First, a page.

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Military.com Remembers the Cold War
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Overview

Overview presents articles and resources that provide a closer look at key moments in the Cold War from leading scholars, journalists and authors.

Admiral Hyman G. Rickover: Taking the Atom Under-sea -- Adm. Hyman Rickover fathered the nuclear navy and transformed an aging fleet of diesel WWII-era submarines into the force that brought new meaning to the old adage, "silent but deadly."
Assault Brigade 2506 and the Bay of Pigs -- When the men of Assault Brigade 2506 left the coast of Florida on the night of April 16, 1961, they thought they were sailing to wrest their homeland back from the grip of Castro's Red menace. Instead, they sailed into one of the most misunderstood and vilified chapters of American Cold War foreign policy. 
Atomic Airpower -- Just one aircraft in history carried this tail marking showing the now-familiar symbol for radioactivity.  Read more about it and its contributions to the Cold War in this Military.com exclusive look at attempts to build atomic-powered aircraft during the Cold War.
Atoms Explode -- This pictorial  lets users browse photos of atomic tests prior to 1963.

B-29 in Korea -- In spite of the daunting threat of enemy jet fighters, Boeing B-29s served throughout the Korean War.

Bay of Pigs -- An obsession with 'plausible deniability' doomed the 1961 Bay of Pigs invasion from the outset.

Bomb that Ended WWII -- "We started an approach [to Nagasaki], but Beahan couldn't see the target area. Van Pelt, the navigator, was checking by radar to make sure we had the right city . . . At the last few seconds, Beahan yelled into his mike, 'I've got a hole! I can see it! I can see the target!'"

Cold War Documents -- Browse some of the most influential speeches, treaties and agreements that shaped the Cold War

Cold War Gallery -- Browse pictures documenting the American Cold War experience.  Contribute your own.

Cold War Resources -- A collection of research material and resources exploring all aspects of the Cold War.

Defining the Jet -- While jets were being developed as far back as the late 1930s and throughout World War II, the Cold War accelerated jet aircraft development without a shot being fired in the 1940s.  Legends like Chuck Yeager and John Glenn are just two of the many men who had the "right stuff" when test pilots were first exploring the wonders of jet flight.

Devotion to the Chief -- President Harry S. Truman relied heavily on Dean Acheson for his most significant foreign policy achievements.

Francis Gary Powers: One Man, Two Countries and the Cold War -- The shootdown of Powers was one of the many examples of when the Cold War turned hot.

Greatest Battle Never Fought -- The invasion of the Japanese home islands promised to be the largest and costliest amphibious assault in history, but the atomic bomb reduced Operation Downfall to a footnote.

In Civil Defense: More than 'Duck and Cover' -- For many Americans, civil defense became a way of life during the Cold War.  From in-home fallout shelters to city-wide evacuation plans, civil defense became part of the calculations behind the Cold War.  This Military.com exclusive looks at its rise and fall in America.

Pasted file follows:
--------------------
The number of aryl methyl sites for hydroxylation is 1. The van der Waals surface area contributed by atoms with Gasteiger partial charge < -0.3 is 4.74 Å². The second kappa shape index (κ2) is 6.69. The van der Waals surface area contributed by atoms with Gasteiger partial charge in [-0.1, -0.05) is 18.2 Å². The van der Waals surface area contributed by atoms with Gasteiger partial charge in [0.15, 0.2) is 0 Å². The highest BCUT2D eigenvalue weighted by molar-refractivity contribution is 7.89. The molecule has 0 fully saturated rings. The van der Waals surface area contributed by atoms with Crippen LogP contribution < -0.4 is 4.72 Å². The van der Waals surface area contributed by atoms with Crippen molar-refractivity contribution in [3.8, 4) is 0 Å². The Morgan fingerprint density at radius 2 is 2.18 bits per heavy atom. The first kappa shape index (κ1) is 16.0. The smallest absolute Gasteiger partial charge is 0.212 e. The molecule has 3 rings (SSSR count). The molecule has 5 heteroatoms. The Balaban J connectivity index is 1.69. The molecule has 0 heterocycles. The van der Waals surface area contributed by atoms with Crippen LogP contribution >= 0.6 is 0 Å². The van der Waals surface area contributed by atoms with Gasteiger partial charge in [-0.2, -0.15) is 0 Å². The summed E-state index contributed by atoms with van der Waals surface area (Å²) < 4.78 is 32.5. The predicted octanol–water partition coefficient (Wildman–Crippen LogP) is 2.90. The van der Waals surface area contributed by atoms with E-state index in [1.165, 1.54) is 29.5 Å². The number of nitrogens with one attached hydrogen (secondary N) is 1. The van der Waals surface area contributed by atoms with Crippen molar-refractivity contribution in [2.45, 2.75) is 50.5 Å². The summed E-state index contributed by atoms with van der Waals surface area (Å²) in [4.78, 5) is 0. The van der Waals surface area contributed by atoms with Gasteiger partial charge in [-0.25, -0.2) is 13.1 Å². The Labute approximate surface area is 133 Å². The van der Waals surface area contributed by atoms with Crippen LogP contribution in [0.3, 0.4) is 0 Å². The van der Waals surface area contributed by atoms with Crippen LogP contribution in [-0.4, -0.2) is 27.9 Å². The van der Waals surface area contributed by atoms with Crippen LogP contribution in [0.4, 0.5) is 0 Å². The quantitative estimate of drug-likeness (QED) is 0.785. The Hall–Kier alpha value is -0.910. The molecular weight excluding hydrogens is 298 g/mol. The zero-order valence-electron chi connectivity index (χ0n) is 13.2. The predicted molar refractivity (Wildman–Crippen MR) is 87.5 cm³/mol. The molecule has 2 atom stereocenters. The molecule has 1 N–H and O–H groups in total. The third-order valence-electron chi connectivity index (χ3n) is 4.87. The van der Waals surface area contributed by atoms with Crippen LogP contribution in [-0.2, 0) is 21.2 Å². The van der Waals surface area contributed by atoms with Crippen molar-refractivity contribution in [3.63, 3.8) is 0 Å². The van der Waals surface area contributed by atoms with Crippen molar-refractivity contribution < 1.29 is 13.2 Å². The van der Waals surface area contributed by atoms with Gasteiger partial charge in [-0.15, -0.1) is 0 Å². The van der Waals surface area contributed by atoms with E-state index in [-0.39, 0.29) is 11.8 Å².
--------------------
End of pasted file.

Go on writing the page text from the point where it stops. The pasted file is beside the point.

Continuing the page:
Missile Early Warning: Peeking over the Curtain -- While missiles, nuclear warheads and long-range bombers are often the most talked about features of the Cold War, the development of reconnaissance and surveillance satellites played perhaps an even bigger part in the outcome of the Cold War.

Missile with a Man in it -- The breathtakingly sleek Lockheed F-104 Starfighter was designed for a purpose that was too far ahead of its time.

Operation Ivy Bells -- Off the Soviet coast, U.S. submarines maintained a sensitive eavesdropping mission, only to be sold out by espionage.

Operation Vittles -- More than fifty years ago, a massive airlift into Berlin showed the Soviets that a post-WWII blockade would not work.

Run Silent: The Birth of a Nuclear Navy -- In the years following World War II, the U.S. Navy found itself with an aging fleet of diesel submarines ill equipped to deal with the new rules of a new type of war, the Cold War.  In secrecy and stealth the submarine became the sentinel and remained vigilant for any rumbling of the Soviet bear.

Taking the Atom Undersea -- Adm. Hyman Rickover fathered the nuclear navy, transforming an aging fleet of diesel WWII-era submarines into the force that brought new meaning to the old adage, "silent but deadly."

Thermonuclear Legacy -- Since its only use in war 50 years ago, the atomic bomb has had a far-reaching impact on the course of military history and the global experience as whole.  Beyond their role in the Cold War, nuclear history has helped shape this country.  This Military.com exclusive takes a closer look at our nuclear legacy as it relates to the American military experience - from testing to top-secret weapons.

Tibbets:  Paul Tibbets, Enola Gay, and the Bomb -- The pilot of Enola Gay can claim many more credits than the mission to Hiroshima. He led the first daylight raid against Nazi-occupied France, led the first American 100-aircraft raid against the Axis powers, and pioneered the B-29 test project.

U2: Mayday for the U2 -- After a Russian missile made "just one more" U.S. spy plane flight the last, American pilot Gary Powers found himself facing KGB interrogators in Moscow while Dwight Eisenhower faced possible embarrassment at home.

X-Jets: Experimental Bombers of the Cold War -- This pictorial looks at the good, the bad and the ugly experiments in bomber design during the Cold War.

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